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Who's At Risk And What To Do

This week, The Early Show co-anchor Rene Syler has been sharing her journey - from her family's struggle with breast cancer to the very real fears she faced while confronting her own breast-cancer scare.

She concludes Friday, National Mammography Day, with advice on who should get mammograms and how often.

On The Early Show, Dr. Alexandra Heerdt, a breast surgeon at Memorial Sloan-Kettering Cancer Center in New York City, discusses microcalcifications, the warning sign on Syler's mammogram, and explains why it puts her at risk. The doctor specializes in patients at increased risk.

The dictionary of the National Cancer Institute describes microcalcification as: "A tiny deposit of calcium in the breast that cannot be felt but can be detected on a mammogram. A cluster of these very small specks of calcium may indicate that cancer is present."

The vast majority of microcalcifications don't require biopsy. It depends on pattern - irregular, clustering, suggestion of lump. Most breast cancer occurs in the milk ducts of the breast.

Syler has been diagnosed with hyperplasia atypia. Heerdt explains hyperplasia means there are two or three layers of cells. Atypia is when the cells become irregular. The progression ends when irregular cells fill the duct (D.C.I.S.) This is the first, non-invasive stage of breast cancer. The final stage is invasive breast cancer, when cells break through the duct walls and can then travel to the lymph nodes.

She says to Syler, "It's important to think of your breast as having a spectrum of changes. Initially, in the ducts, which are the tubes that run through the breasts, there is a normal, naturally, a single layer of cells, which is the growth of the breast. What happens with time is that they can overgrow and when they grow to a bigger size, then we call that hyperplasia. As those cells, though, change, and there are many things that can do that, we call that atypical. That's the condition that you have. That's something where we know you are now considered to be at higher risk for breast cancer."

The bottom line is being vigilant. Dr. Heerdt says the key is early detection. She says, "Every single study done has shown that mammography is our best tool for detecting cancer early."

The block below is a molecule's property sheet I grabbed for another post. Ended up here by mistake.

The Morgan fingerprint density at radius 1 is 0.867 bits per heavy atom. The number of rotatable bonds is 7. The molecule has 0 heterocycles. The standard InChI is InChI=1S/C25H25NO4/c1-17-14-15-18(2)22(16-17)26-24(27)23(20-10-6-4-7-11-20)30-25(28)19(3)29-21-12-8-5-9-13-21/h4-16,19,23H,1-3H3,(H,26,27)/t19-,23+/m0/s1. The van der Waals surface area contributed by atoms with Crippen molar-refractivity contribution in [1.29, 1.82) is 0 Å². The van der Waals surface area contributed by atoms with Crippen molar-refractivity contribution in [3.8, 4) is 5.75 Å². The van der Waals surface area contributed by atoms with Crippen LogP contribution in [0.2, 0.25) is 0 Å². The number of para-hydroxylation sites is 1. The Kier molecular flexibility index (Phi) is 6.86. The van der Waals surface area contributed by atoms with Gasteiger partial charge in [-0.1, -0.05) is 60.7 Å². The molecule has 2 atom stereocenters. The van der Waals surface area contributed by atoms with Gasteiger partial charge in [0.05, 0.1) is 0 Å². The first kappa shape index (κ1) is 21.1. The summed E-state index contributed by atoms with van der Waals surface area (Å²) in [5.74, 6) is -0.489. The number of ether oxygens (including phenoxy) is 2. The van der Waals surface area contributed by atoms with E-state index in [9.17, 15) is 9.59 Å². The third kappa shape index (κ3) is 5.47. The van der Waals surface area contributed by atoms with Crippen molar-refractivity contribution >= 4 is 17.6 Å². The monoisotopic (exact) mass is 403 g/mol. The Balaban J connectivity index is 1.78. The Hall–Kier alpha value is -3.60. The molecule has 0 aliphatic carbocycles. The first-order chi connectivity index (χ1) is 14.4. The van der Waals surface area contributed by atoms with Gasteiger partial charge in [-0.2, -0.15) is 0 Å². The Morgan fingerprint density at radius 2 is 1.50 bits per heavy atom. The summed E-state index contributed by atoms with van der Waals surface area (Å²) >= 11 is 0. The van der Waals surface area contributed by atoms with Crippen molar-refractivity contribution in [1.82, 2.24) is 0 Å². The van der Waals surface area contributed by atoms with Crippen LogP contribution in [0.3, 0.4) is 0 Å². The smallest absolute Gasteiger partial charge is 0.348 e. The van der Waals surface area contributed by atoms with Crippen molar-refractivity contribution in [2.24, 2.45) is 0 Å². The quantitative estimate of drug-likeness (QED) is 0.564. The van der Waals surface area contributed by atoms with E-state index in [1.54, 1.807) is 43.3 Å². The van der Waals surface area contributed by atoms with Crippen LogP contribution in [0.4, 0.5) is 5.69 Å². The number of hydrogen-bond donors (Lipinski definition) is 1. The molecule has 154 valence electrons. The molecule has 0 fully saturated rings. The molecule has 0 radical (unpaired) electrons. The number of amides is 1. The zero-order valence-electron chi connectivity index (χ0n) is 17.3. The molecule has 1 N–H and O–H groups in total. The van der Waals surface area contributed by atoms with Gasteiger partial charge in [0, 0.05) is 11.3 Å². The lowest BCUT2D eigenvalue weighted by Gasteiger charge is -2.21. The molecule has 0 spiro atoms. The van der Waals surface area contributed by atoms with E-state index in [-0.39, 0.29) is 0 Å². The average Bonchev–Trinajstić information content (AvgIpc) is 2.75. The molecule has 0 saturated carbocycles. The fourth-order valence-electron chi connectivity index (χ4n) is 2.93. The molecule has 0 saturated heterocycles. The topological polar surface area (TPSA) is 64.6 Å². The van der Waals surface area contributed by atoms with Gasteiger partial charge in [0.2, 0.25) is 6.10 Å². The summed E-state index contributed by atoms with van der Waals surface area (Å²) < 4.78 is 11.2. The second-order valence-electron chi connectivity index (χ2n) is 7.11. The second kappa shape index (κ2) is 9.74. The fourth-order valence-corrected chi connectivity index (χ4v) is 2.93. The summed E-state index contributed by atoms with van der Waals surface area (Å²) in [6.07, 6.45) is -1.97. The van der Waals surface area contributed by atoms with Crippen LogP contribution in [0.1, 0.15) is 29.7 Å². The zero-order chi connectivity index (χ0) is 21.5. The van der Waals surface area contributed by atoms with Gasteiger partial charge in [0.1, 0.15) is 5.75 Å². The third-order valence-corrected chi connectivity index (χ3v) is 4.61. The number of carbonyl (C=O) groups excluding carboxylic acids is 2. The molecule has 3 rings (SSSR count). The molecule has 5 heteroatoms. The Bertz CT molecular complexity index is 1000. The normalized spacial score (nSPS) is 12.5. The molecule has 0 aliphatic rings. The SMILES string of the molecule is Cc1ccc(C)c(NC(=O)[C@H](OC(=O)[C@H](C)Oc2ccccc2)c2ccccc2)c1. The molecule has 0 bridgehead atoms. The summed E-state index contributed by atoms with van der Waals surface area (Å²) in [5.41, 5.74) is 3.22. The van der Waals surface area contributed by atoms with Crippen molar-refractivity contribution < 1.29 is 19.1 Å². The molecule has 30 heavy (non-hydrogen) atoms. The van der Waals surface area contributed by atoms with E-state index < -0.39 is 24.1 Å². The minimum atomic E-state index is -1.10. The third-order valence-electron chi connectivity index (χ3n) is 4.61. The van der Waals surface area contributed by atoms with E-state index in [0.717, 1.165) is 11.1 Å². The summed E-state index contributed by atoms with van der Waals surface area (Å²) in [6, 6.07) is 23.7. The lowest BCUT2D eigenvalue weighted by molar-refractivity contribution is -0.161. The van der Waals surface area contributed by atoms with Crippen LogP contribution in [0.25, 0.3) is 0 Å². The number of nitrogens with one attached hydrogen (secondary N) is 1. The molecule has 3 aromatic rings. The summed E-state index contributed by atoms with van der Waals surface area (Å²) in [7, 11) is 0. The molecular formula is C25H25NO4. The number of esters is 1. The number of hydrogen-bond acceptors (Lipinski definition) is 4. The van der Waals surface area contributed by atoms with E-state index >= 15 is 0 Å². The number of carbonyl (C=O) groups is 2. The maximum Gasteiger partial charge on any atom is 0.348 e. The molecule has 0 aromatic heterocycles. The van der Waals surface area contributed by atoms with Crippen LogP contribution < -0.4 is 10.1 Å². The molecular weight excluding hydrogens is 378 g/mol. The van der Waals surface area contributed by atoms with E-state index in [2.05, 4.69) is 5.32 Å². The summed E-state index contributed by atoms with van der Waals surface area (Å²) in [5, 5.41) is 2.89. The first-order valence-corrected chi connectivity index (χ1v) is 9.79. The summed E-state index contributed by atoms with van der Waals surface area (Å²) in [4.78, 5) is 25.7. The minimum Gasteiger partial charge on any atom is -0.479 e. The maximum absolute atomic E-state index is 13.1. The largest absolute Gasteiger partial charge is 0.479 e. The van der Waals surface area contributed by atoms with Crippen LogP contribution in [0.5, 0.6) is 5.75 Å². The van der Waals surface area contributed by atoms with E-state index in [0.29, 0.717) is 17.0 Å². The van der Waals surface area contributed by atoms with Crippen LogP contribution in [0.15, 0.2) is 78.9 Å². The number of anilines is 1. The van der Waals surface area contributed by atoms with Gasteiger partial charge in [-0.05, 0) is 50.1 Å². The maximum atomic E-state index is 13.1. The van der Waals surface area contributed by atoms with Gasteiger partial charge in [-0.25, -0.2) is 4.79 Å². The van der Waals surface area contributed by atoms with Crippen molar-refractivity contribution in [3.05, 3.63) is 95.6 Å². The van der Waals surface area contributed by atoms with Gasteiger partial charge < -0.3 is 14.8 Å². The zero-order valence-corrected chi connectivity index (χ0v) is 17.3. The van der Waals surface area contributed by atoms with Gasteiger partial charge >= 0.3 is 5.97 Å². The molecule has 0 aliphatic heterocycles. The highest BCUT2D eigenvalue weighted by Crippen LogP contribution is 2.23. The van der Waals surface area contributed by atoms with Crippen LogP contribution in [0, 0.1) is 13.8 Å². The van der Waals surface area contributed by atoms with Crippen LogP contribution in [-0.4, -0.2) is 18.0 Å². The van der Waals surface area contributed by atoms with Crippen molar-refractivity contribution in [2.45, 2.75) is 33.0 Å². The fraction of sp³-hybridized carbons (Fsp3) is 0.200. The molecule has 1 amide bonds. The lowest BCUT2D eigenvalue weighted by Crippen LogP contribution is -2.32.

The following are the suggested guidelines for getting regular mammograms:

Screening Guidelines:

  • Baseline mammogram at age 40
  • Yearly thereafter

High Risk Women
  • Baseline at 10 years before the youngest person in family diagnosed with breast cancer
  • Not before age 25
  • Consider ultrasound
  • Consider MRI

Even if you have a normal mammogram and normal ultrasound, you should still see a physician. If you have a suspicious lump or other suspicion, even if all the tests are negative, you should still consult your doctor. Women should also have a yearly exam by gynecologist.

A specialist should examine women at high risk. For denser breasts, consider ultrasound as a screening device.

Best mammograms can miss 10 percent of cancers, which is why ultrasound and MRIs are effective. But no tool is 100 percent effective.

Given Syler's diagnosis and the fact that both her father and mother had breast cancer, Heerdt says she is at increased risk of developing breast cancer over her lifetime. Heerdt recommends getting genetic counseling primarily because of father's history. She should be screened with MRI as well to pick up physiologic changes in the breast. And she also needs to be screened on a more frequent basis.

Statistics have shown for years that women of color are diagnosed less often with breast cancer but still die at a rate that is 30 percent higher than their white counterparts. Heerdt says though it is not clear why African-Americans tend to get cancer at a young age and why it tends to be more aggressive, she recommends women to be as knowledgeable as possible and adamant about asking for screening tests.

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